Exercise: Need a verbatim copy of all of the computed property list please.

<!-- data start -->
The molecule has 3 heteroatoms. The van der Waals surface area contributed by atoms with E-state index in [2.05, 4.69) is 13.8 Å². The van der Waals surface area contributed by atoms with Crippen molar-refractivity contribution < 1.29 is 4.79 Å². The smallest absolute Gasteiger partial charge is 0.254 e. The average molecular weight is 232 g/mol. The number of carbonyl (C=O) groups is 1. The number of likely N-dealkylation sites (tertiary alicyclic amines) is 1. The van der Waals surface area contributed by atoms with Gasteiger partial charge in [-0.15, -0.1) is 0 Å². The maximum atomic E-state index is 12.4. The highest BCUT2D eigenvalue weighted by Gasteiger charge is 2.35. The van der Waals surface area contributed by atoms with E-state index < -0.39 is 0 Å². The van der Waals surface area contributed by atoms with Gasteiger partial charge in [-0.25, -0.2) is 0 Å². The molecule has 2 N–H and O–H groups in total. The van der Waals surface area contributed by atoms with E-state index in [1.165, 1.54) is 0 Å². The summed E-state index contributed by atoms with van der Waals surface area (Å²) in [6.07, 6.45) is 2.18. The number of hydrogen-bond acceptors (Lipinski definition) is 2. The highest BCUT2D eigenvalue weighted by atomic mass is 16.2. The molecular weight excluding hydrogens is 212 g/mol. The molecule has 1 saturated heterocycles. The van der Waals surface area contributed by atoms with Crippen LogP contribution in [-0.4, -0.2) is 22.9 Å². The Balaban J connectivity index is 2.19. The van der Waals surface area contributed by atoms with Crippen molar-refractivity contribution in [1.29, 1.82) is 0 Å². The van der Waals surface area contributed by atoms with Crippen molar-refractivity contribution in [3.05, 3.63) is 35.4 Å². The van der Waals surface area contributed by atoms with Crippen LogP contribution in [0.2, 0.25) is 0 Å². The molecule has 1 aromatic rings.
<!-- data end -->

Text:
The molecule has 3 heteroatoms. The van der Waals surface area contributed by atoms with E-state index in [2.05, 4.69) is 13.8 Å². The van der Waals surface area contributed by atoms with Crippen molar-refractivity contribution < 1.29 is 4.79 Å². The smallest absolute Gasteiger partial charge is 0.254 e. The average molecular weight is 232 g/mol. The number of carbonyl (C=O) groups is 1. The number of likely N-dealkylation sites (tertiary alicyclic amines) is 1. The van der Waals surface area contributed by atoms with Gasteiger partial charge in [-0.15, -0.1) is 0 Å². The maximum atomic E-state index is 12.4. The highest BCUT2D eigenvalue weighted by Gasteiger charge is 2.35. The van der Waals surface area contributed by atoms with E-state index < -0.39 is 0 Å². The van der Waals surface area contributed by atoms with Gasteiger partial charge in [-0.25, -0.2) is 0 Å². The molecule has 2 N–H and O–H groups in total. The van der Waals surface area contributed by atoms with E-state index in [1.165, 1.54) is 0 Å². The summed E-state index contributed by atoms with van der Waals surface area (Å²) in [6.07, 6.45) is 2.18. The number of hydrogen-bond acceptors (Lipinski definition) is 2. The highest BCUT2D eigenvalue weighted by atomic mass is 16.2. The molecular weight excluding hydrogens is 212 g/mol. The molecule has 1 saturated heterocycles. The van der Waals surface area contributed by atoms with Crippen LogP contribution in [-0.4, -0.2) is 22.9 Å². The Balaban J connectivity index is 2.19. The van der Waals surface area contributed by atoms with Crippen molar-refractivity contribution in [1.29, 1.82) is 0 Å². The van der Waals surface area contributed by atoms with Crippen molar-refractivity contribution in [3.05, 3.63) is 35.4 Å². The van der Waals surface area contributed by atoms with Crippen LogP contribution in [0.2, 0.25) is 0 Å². The molecule has 1 aromatic rings.